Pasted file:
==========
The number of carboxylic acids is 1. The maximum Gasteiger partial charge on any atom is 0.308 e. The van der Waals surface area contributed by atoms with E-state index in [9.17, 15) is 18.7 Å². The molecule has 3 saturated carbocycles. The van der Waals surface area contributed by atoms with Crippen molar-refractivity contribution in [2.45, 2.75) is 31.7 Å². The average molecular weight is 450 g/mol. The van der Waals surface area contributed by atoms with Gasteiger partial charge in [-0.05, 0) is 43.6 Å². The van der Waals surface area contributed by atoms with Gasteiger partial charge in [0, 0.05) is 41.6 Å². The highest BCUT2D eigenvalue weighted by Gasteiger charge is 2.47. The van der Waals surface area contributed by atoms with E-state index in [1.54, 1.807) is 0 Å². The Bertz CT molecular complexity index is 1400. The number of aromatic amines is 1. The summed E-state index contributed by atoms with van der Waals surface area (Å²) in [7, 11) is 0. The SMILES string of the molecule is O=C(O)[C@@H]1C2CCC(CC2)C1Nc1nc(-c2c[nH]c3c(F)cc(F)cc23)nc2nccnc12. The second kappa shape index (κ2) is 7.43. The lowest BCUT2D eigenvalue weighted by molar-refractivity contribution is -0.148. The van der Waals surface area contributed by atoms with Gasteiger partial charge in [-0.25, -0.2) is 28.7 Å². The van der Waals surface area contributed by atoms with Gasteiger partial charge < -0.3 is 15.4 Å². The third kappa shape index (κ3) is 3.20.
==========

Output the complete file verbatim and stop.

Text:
The number of carboxylic acids is 1. The maximum Gasteiger partial charge on any atom is 0.308 e. The van der Waals surface area contributed by atoms with E-state index in [9.17, 15) is 18.7 Å². The molecule has 3 saturated carbocycles. The van der Waals surface area contributed by atoms with Crippen molar-refractivity contribution in [2.45, 2.75) is 31.7 Å². The average molecular weight is 450 g/mol. The van der Waals surface area contributed by atoms with Gasteiger partial charge in [-0.05, 0) is 43.6 Å². The van der Waals surface area contributed by atoms with Gasteiger partial charge in [0, 0.05) is 41.6 Å². The highest BCUT2D eigenvalue weighted by Gasteiger charge is 2.47. The van der Waals surface area contributed by atoms with E-state index in [1.54, 1.807) is 0 Å². The Bertz CT molecular complexity index is 1400. The number of aromatic amines is 1. The summed E-state index contributed by atoms with van der Waals surface area (Å²) in [7, 11) is 0. The SMILES string of the molecule is O=C(O)[C@@H]1C2CCC(CC2)C1Nc1nc(-c2c[nH]c3c(F)cc(F)cc23)nc2nccnc12. The second kappa shape index (κ2) is 7.43. The lowest BCUT2D eigenvalue weighted by molar-refractivity contribution is -0.148. The van der Waals surface area contributed by atoms with Gasteiger partial charge in [-0.25, -0.2) is 28.7 Å². The van der Waals surface area contributed by atoms with Gasteiger partial charge < -0.3 is 15.4 Å². The third kappa shape index (κ3) is 3.20.